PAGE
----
China is not only strengthening its naval capabilities; it also maintains strong defence relationships with states in the Indian Ocean region and also conducts regular maritime exercises in the Ocean.
Despite expressing concerns about some of these developments, India realises that many regional countries do not necessarily consider China a threat. They are also too dependent on China to have an overt anti-China policy. As a result, the CSC has focused on five pillars — maritime security and safety; countering terrorism and radicalisation; trafficking and transnational crime; cyber-security and protecting critical infrastructure, and humanitarian assistance and disaster relief. It is with these sectors of cooperation that India hopes to better understand and respond to threats from the Indian Ocean and continue being a preferred partner for the Indian Ocean states.
This strategic accommodation and flexibility is, in fact, contributing to the security of the Indian Ocean. Since 2021, the CSC has investigated terrorism and terror financing, narcotics trafficking, cybercrime and security, marine pollution, maritime law, and coastal security. In 2022, for the first time, the organisation held a conference of oceanographers and hydrographers and another conference on coastal security. The next iterations of these conferences are scheduled for 2024. Joint working groups have already been established, or are being finalised, on terrorism, cyber-security, humanitarian aid and disaster relief (HADR), trafficking and transnational organised crimes. Apart from regular NSA and Deputy NSA meetings, the countries are collaborating on capacity-building in sectors such as counter-terrorism, police, law enforcement, and cyber-security.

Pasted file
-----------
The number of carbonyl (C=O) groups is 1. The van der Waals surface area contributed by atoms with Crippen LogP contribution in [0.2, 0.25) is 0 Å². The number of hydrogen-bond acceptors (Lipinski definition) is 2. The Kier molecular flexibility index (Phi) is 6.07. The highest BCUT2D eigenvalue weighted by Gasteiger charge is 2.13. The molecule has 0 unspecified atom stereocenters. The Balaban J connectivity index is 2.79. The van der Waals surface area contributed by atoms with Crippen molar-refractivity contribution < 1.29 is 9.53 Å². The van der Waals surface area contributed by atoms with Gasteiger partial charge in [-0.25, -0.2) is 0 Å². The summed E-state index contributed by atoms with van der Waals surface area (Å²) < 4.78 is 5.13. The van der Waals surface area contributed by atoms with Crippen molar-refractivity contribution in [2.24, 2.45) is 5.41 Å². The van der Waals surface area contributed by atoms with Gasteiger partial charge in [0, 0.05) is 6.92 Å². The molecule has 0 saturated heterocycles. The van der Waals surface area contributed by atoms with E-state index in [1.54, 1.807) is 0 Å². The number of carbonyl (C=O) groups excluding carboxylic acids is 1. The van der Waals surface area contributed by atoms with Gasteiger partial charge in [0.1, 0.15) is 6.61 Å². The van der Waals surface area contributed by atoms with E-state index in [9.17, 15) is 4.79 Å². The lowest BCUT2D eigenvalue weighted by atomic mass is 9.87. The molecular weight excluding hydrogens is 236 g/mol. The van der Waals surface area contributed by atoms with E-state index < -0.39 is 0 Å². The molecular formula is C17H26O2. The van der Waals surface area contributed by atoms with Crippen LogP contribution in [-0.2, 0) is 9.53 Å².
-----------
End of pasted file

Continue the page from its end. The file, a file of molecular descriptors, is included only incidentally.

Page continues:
The influence of politics
Yet, the CSC, as a young institution, remains vulnerable to domestic political changes in its member-states. The Maldives’s absence from the recent meeting is an example of this vulnerability. Two reasons would have likely contributed to its decision: first, to prefer a close relationship with China, or second, to live up to the expectations of the nationalist campaign that have pledged to distance the Maldives from India on defence cooperation. But, this use of nationalist and pro-China cards is not exclusive to the Maldives. All the members of the CSC are democracies, and these countries play and will continue to use both the cards for their domestic and external benefits as the Indo-Pacific region grows in prominence. For New Delhi, whose ambitions, responsibilities, and threats have increased significantly in the last decade, the CSC will remain an important instrument to help it consolidate its regional leadership.
This commentary originally appeared in The Hindu.